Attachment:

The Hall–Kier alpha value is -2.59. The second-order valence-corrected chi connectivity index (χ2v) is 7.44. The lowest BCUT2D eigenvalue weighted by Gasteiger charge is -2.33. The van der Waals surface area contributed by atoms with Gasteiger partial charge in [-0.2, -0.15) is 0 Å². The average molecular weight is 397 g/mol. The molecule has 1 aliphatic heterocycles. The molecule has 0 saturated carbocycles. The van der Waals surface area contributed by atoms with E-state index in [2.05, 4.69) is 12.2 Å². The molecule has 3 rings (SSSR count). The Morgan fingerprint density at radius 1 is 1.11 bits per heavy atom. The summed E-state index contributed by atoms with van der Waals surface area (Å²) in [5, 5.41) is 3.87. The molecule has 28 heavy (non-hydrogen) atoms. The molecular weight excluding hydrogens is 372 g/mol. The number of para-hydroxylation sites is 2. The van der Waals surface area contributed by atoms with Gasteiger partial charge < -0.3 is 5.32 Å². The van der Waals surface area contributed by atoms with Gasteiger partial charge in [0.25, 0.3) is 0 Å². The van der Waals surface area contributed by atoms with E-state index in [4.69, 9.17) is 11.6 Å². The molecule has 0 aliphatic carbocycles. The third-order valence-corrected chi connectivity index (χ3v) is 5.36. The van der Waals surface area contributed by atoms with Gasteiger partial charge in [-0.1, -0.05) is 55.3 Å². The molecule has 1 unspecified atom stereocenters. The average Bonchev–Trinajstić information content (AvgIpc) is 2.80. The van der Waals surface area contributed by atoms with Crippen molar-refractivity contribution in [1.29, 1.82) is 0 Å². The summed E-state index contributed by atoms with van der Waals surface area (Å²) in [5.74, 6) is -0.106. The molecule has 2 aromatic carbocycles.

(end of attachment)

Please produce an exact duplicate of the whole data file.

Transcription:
The Hall–Kier alpha value is -2.59. The second-order valence-corrected chi connectivity index (χ2v) is 7.44. The lowest BCUT2D eigenvalue weighted by Gasteiger charge is -2.33. The van der Waals surface area contributed by atoms with Gasteiger partial charge in [-0.2, -0.15) is 0 Å². The average molecular weight is 397 g/mol. The molecule has 1 aliphatic heterocycles. The molecule has 0 saturated carbocycles. The van der Waals surface area contributed by atoms with E-state index in [2.05, 4.69) is 12.2 Å². The molecule has 3 rings (SSSR count). The Morgan fingerprint density at radius 1 is 1.11 bits per heavy atom. The summed E-state index contributed by atoms with van der Waals surface area (Å²) in [5, 5.41) is 3.87. The molecule has 28 heavy (non-hydrogen) atoms. The molecular weight excluding hydrogens is 372 g/mol. The number of para-hydroxylation sites is 2. The van der Waals surface area contributed by atoms with Gasteiger partial charge < -0.3 is 5.32 Å². The van der Waals surface area contributed by atoms with Gasteiger partial charge in [0.25, 0.3) is 0 Å². The van der Waals surface area contributed by atoms with E-state index in [4.69, 9.17) is 11.6 Å². The molecule has 0 aliphatic carbocycles. The third-order valence-corrected chi connectivity index (χ3v) is 5.36. The van der Waals surface area contributed by atoms with Gasteiger partial charge in [-0.1, -0.05) is 55.3 Å². The molecule has 1 unspecified atom stereocenters. The average Bonchev–Trinajstić information content (AvgIpc) is 2.80. The van der Waals surface area contributed by atoms with Crippen molar-refractivity contribution in [1.29, 1.82) is 0 Å². The summed E-state index contributed by atoms with van der Waals surface area (Å²) in [5.74, 6) is -0.106. The molecule has 2 aromatic carbocycles.